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Caiyenne

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Hi all. I recently joined Escapers/Escapees Club. I'm interested in exploring the full time RV lifestyle. I have been reading about this for a couple of months now and now I'm ready to make some concrete plans and move forward. I do not yet own an RV. My budget will be about 60K for new or used model. I'm leaning toward a Class C because I do not like driving HUGE vehicles and do not want to tow anything. I live in the Philadelphia area and I will not be able to travel much except weekends and vacation times because I am working full time.

 

This week there is a huge RV show event in Hersey PA that I plan to attend. This will give me the opportunity to see first hand many different RV makes and models.

 

i welcome any advice you guys can give me as a newbie just started out! I'm particularly interested in hearing from any of you that have experience full timing in the Northeast area of the country.Thanks!

 

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This week there is a huge RV show event in Hersey PA that I plan to attend. This will give me the opportunity to see first hand many different RV makes and models.

 

Attend an early day, the sales people aren't worn out and packing up to leave yet. Beware of the new unit depreciation factor. I think I read 5 years old depreciates half, 10 years old more than 2/3s.

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Welcome to the Escapee forums! We will do our best to help and support you in any way that we may be able.

 

Very few RVs make very good homes in cold winters and the class C is particularly true in this issue. Very often there is plumbing that is exposed to the winter cold and most class C RVs do not have their waste tanks in heated locations. In addition, there are probably very few RV parks in that area that stay open all winter. I suggest that you think very carefully before you begin this venture. Living in an RV in the cold of winter takes a lot of planning and preparation. It can be done, but it probably won't be much fun.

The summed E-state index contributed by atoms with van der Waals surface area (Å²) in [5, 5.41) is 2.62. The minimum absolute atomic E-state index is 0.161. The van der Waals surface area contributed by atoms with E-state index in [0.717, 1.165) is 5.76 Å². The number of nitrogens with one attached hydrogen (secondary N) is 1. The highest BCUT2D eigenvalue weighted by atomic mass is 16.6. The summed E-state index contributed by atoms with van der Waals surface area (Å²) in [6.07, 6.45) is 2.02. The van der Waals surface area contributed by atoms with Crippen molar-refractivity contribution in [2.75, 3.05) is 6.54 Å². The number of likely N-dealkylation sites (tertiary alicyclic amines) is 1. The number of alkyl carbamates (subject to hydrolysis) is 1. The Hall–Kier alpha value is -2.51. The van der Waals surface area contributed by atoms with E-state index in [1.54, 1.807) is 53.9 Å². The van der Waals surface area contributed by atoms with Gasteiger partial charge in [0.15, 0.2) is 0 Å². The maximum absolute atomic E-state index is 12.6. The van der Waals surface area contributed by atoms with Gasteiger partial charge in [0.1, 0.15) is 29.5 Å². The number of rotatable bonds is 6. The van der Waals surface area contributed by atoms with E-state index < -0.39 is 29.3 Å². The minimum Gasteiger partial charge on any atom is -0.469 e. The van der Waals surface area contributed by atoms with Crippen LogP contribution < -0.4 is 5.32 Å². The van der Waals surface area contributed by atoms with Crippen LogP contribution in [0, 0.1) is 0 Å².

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Thanks for the advice guys!

 

Sculptor57 - I plan to attend on Friday and the show runs through Sunday I believe so hopefully they wont be too worn out when I get there. You are right about depreciation being a real problem. I really hope to find a used RV that has already taken the hit. Unless there are VERY COMPELLING new features on the current year models, I see no reason to buy new.

 

Kirk - Very sage advice. The weather was my #1 concern when I first considered getting the RV and still is! I didn't even think it was possible to do this in my area until found out about people who are doing it and how they are able to do it. So for this first winter, I will buy the unit that provides some of the needed features for winterization and/or make modifications to the unit to make this possible. I have budgeted for mods as well. I also plan to do a winter trial before I give up my brick and mortar residence to be sure it's a fit for me. Worse case scenario is that it totally sucks and I have to store the RV for the winter and just use it in the spring/summer/fall... until I retire or switch to my dream job that will let me travel!